Yoruba photography is not a new term. It is at least five decades old. The anthropologist Stephen Sprague as far back as 1979 used the label Yoruba photography in his seminal academic article on the Yoruba people and the unique ways they incorporated and used photography in their culture. Some 40 years before Sprague, the German Afrophile Diedrich Westerman singled out the adoption of photography by the Obas (Yoruba kings), in the late nineteenth century, as an example of a culturally specific use of the technology, stopping short of using the label Yoruba photography.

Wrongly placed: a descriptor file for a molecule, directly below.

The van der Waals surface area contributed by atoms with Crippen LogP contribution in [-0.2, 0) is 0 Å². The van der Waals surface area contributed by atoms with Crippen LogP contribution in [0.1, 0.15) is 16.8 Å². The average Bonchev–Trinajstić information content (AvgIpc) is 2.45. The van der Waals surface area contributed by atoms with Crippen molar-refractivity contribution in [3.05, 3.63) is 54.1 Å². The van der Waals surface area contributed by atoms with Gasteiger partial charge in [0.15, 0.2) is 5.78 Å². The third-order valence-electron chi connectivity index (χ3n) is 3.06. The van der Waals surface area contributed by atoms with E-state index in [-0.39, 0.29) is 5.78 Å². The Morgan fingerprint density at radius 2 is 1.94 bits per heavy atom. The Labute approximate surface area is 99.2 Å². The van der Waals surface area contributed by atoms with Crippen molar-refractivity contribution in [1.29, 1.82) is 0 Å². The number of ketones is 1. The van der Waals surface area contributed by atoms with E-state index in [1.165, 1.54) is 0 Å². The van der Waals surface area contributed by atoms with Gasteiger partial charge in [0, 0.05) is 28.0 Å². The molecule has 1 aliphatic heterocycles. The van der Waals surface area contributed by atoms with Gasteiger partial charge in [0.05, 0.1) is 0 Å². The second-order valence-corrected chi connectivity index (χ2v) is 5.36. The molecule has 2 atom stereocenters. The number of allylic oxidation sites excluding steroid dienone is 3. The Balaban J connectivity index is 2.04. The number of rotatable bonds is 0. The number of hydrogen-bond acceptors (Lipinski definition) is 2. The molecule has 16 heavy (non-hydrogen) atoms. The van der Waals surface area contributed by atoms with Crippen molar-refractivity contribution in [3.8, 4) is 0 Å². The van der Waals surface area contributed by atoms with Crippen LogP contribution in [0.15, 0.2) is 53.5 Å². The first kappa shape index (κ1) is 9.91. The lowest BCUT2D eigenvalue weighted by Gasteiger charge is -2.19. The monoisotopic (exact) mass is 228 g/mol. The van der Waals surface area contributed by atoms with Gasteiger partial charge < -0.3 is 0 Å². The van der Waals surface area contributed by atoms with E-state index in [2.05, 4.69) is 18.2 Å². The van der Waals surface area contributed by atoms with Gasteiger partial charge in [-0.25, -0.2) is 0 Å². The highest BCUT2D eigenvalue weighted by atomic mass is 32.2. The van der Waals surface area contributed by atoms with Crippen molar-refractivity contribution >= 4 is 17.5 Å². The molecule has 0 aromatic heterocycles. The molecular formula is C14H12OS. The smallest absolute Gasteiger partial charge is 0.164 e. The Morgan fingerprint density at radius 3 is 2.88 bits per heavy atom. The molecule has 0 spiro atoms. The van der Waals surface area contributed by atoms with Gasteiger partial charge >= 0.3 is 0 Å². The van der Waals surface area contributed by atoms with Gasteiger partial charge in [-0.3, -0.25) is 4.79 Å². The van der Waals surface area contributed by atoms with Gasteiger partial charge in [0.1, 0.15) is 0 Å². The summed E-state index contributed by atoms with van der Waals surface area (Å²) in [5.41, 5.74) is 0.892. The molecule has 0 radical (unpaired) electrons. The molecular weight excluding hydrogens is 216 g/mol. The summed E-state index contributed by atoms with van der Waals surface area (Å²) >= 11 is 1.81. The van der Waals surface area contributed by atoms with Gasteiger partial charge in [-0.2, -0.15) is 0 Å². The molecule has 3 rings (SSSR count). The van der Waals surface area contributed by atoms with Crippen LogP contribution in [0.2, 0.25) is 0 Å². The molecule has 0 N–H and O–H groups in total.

Post 1979 all has remained relatively quiet on Yoruba photography. Many have danced around it, for example, looking at how Yoruba photographers have helped spread the technology and skill throughout West Africa. A lot needs to be done on locating Yoruba photography in the Yoruba land itself. This is for the simple reason of showing how cultures are able to adopt technologies, put their stamp on it and become part of a global network and economy.